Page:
Lawmaker&’s controversial proposal to tax oil extraction in California and give most of the new revenue to higher education narrowly survived a crucial test Thursday at the state Capitol.

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SACRAMENTO — A North Coast lawmaker's controversial proposal to tax oil extraction in California and give most of the estimated billions in new revenue to higher education narrowly survived a crucial test Thursday at the state Capitol.

The Senate Education Committee approved SB 1071, authored by Sen. Noreen Evans, D-Santa Rosa, by a 5-3 vote, the minimum number of votes needed to move the bill along.

Evans is proposing a 9.5 percent severance tax on the extraction of oil in California, which the senator estimates will generate about $2 billion annually. That estimate is based on the average price of $100 for a barrel for crude oil.

The tax revenue would go into an endowment fund, with half allocated to the state's three higher education systems, and the rest divided equally between the California parks system and health and human services programs.

Opponents of the bill say a severance tax would reduce oil production, cost jobs and raise oil and gas prices.

About 30 people, including students from California's colleges and universities, testified Thursday in favor of the bill, which also has drawn support from the California Teachers Association and Sonoma County Board of Supervisors.

Harrison "Jack" Tibbetts, a Montgomery High School graduate and senior at UC Berkeley who is leading the statewide coalition, told committee members that even if they had reservations about the bill, they should approve it anyway in order to "continue this discussion."

But even he had his doubts.

"Going into the committee hearing today we were not expecting the bill to pass," Tibbetts said.

The outcome remained uncertain for most of the day while lawmakers waited for a quorum on the education committee in order to vote. The downtime allowed Tibbetts and a group of bill supporters to make one more sweep through the Capitol building to lobby three committee members — all Democrats — who were said to be on the fence.

Tibbetts urged the group to be "diplomatic" in their interactions with lawmakers.

"Just remember, politicians won't do anything for you unless they like you," he said.

One of the three lawmakers, Sen. Ben Hueso, D-San Diego, ended up supporting the bill, providing the crucial fifth vote needed for the bill to pass the committee. It now heads to the Governance and Finance Committee and possibly a step closer to voting by the full Senate.

"It was a wonderful victory for us, but now our collective focus will be to get senate leadership to move this through .<TH>.<TH>. committee and on to the Senate floor. The fight continues," Tibbetts said.

The bill's ultimate fate remains in doubt. Evans has failed twice since 2009 to get similar legislation passed. California voters also turned down Proposition 87 in 2006 that would have taxed oil extraction mainly for the purposes of funding alternative energy.

However, Evans testified Thursday that her efforts have continued to gain support, gesturing to the audience of mostly students who were there to support her latest attempt.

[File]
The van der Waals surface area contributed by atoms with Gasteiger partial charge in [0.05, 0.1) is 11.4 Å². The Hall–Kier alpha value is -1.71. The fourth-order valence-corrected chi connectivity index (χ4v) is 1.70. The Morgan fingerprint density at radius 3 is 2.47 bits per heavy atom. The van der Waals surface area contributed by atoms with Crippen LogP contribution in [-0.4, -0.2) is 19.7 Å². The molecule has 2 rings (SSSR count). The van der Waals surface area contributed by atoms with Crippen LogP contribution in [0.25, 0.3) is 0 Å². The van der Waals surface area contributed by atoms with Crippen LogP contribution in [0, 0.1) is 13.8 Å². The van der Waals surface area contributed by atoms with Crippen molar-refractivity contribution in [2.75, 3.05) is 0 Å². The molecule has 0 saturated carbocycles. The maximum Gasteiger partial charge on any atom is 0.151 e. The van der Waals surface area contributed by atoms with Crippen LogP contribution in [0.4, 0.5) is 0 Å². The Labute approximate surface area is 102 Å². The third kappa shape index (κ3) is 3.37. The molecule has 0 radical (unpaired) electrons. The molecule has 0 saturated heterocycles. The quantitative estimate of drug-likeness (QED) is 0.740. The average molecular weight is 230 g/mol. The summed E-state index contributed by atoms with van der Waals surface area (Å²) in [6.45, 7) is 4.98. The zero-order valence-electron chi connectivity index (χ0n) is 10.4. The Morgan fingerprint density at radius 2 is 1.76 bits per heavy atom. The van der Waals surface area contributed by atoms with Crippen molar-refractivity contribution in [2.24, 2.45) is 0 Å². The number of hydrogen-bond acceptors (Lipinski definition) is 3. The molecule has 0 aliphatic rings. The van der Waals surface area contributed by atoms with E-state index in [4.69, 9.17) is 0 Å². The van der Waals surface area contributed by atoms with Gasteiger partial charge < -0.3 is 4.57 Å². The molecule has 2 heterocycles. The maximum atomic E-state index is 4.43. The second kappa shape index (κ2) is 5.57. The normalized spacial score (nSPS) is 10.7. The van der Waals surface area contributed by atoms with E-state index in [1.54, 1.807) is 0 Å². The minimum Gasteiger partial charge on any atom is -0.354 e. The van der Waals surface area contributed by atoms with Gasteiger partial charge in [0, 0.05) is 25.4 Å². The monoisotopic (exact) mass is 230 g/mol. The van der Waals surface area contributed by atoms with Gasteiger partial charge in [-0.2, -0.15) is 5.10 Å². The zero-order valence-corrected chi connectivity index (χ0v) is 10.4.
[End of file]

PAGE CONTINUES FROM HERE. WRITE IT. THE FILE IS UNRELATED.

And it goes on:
She said the bill might not pass the Senate, "but this is not the end of it."

California's oil industry and business interests remain steadfastly opposed to the bill, which they argue would send jobs and production out of the state.

Such a tax "would cost thousands of jobs in California," Kern County Supervisor David Couch told the committee.

He said 70 percent of California's crude oil and 60 percent of the state's natural gas come from his Central Valley community, which he said has an unemployment rate of 13 percent, higher than the state's average.

"A tax on crude oil is a tax on Kern County," Couch said.

Mike Gipson, a councilman in the southern California city of Carson and a state Assembly candidate, said the severance tax would be a "direct hit" on the city's general fund by "essentially making oil less profitable to extract, which would reduce the amount of property tax that could be collected."

Like cities elsewhere, Carson uses such revenues to fund public safety and other essential city services.

Republican Senate Leader Bob Huff, a member of the education committee, cited in his opposition to the bill a risk the tax money would be used for purposes other than what supporters intended it for.

<NO1><NO>California's oil industry argues that it already pays about $6 billion annually in corporate, property and other taxes, as well as fees to fund state regulation. That's aside from royalty payments to the state, which total about $500 million annually.

Evans, however, argued that the state's oil industry has been "getting off for free" while everyone else in California has seen higher tax bills.

The senator and supporters of her bill have said that California, which produces about 550,000 barrels of oil a day, is the only major oil-producing U.S. state that does not levy a severance tax on the enterprise. However, an oil industry representative testified Thursday that three other states — Colorado, Pennsylvania and Illinois — already impose such taxes.

Evans conceded that Colorado and Pennsylvania have such taxes. But she said "they call it something different."

(You can reach Staff Writer Derek Moore at 521-5336 or derek.moore@pressdemocrat.com. On Twitter @deadlinederek.)